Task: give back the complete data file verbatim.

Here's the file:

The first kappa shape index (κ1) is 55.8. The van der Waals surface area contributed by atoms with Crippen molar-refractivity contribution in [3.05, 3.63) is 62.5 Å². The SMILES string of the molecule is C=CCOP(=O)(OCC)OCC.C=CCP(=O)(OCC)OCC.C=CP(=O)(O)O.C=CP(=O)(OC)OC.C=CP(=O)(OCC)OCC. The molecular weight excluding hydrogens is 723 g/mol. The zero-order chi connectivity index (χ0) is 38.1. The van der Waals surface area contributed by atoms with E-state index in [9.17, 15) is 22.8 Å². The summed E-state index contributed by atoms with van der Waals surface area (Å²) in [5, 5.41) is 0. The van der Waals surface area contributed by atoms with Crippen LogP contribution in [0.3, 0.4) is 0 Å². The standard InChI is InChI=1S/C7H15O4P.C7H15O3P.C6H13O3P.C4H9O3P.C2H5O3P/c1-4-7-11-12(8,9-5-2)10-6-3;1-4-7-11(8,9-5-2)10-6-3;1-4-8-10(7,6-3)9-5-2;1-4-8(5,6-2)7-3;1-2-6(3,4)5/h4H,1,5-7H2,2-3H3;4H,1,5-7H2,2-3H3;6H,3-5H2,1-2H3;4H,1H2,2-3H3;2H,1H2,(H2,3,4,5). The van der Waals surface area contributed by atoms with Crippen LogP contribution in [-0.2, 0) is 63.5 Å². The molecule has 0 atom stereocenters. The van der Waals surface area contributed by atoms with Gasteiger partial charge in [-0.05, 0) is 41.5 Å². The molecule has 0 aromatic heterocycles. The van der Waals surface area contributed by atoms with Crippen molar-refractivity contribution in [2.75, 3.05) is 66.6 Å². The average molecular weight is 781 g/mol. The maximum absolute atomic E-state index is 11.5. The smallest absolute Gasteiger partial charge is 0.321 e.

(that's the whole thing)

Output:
The first kappa shape index (κ1) is 55.8. The van der Waals surface area contributed by atoms with Crippen molar-refractivity contribution in [3.05, 3.63) is 62.5 Å². The SMILES string of the molecule is C=CCOP(=O)(OCC)OCC.C=CCP(=O)(OCC)OCC.C=CP(=O)(O)O.C=CP(=O)(OC)OC.C=CP(=O)(OCC)OCC. The molecular weight excluding hydrogens is 723 g/mol. The zero-order chi connectivity index (χ0) is 38.1. The van der Waals surface area contributed by atoms with E-state index in [9.17, 15) is 22.8 Å². The summed E-state index contributed by atoms with van der Waals surface area (Å²) in [5, 5.41) is 0. The van der Waals surface area contributed by atoms with Crippen LogP contribution in [0.3, 0.4) is 0 Å². The standard InChI is InChI=1S/C7H15O4P.C7H15O3P.C6H13O3P.C4H9O3P.C2H5O3P/c1-4-7-11-12(8,9-5-2)10-6-3;1-4-7-11(8,9-5-2)10-6-3;1-4-8-10(7,6-3)9-5-2;1-4-8(5,6-2)7-3;1-2-6(3,4)5/h4H,1,5-7H2,2-3H3;4H,1,5-7H2,2-3H3;6H,3-5H2,1-2H3;4H,1H2,2-3H3;2H,1H2,(H2,3,4,5). The van der Waals surface area contributed by atoms with Crippen LogP contribution in [-0.2, 0) is 63.5 Å². The molecule has 0 atom stereocenters. The van der Waals surface area contributed by atoms with Gasteiger partial charge in [-0.05, 0) is 41.5 Å². The molecule has 0 aromatic heterocycles. The van der Waals surface area contributed by atoms with Crippen molar-refractivity contribution in [2.75, 3.05) is 66.6 Å². The average molecular weight is 781 g/mol. The maximum absolute atomic E-state index is 11.5. The smallest absolute Gasteiger partial charge is 0.321 e.